Barkey was this larger-than-life guy – literally – who seemed to enjoy being the personna he created. He accepted the moniker “The Round Mound of Rebound” with pride. He’d take control of the DJ booth at Phoggs (Church Street Station’s dance club) and the people loved it. He’d stop to shake hands with everyone and genuinely seemed comfortable with everyone.

Then one night in 1997 after his Houston Rockets paid a visit to the Orlando Arena, Barkley once again headed for hisbarkley-2 favorite Downtown Orlando hangout. Once there, he allegedly got into a dispute with a man named Jorge Lugo. Apparently, Barkley took exception to Lugo throwing a glass of ice at him, and subsequently used Lugo as a human catapult, flinging him with much velocity through a giant plate glass window in the front of Phoggs.

Now comes the report that Barkley recently received a DUI and has been sentenced to five days in jail. “I think it’s going to be good for me, to be honest,” Barkley says. “I need to make sure drinking is not a problem for me. I just want some professionals to talk to me about it.”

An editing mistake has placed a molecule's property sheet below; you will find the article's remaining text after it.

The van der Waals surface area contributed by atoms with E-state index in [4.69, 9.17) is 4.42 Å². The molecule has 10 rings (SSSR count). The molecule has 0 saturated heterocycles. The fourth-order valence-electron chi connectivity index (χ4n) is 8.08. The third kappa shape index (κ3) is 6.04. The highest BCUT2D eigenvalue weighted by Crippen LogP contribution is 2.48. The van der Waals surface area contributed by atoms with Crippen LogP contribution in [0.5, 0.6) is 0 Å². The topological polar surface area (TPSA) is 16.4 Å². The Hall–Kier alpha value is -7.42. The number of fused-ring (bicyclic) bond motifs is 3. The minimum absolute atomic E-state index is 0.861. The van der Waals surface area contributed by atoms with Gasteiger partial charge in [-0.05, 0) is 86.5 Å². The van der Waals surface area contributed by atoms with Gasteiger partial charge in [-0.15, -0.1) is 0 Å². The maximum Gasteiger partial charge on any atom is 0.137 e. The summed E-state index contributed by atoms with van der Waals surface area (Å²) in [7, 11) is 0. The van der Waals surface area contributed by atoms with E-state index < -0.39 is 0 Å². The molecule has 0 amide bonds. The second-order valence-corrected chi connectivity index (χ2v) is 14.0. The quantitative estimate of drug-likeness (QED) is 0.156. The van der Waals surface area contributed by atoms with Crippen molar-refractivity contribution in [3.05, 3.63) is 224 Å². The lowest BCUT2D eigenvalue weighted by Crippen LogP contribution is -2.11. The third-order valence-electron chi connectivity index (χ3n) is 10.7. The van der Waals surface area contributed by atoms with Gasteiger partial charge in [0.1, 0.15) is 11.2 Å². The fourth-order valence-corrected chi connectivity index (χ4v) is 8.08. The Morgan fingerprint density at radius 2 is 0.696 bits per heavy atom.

I don’t know Charles Barkley. But he strikes me as a “what-you-see-is-what-you-get” kind of person who isn’t going to make believe he likes you when he doesn’t – and if you cross him you’d better be ready to defend yourself. And when you’re a national figure and have a reputation like that and go to nightclubs, there are plenty of liquored up idiots that will be perfectly willing to challenge you.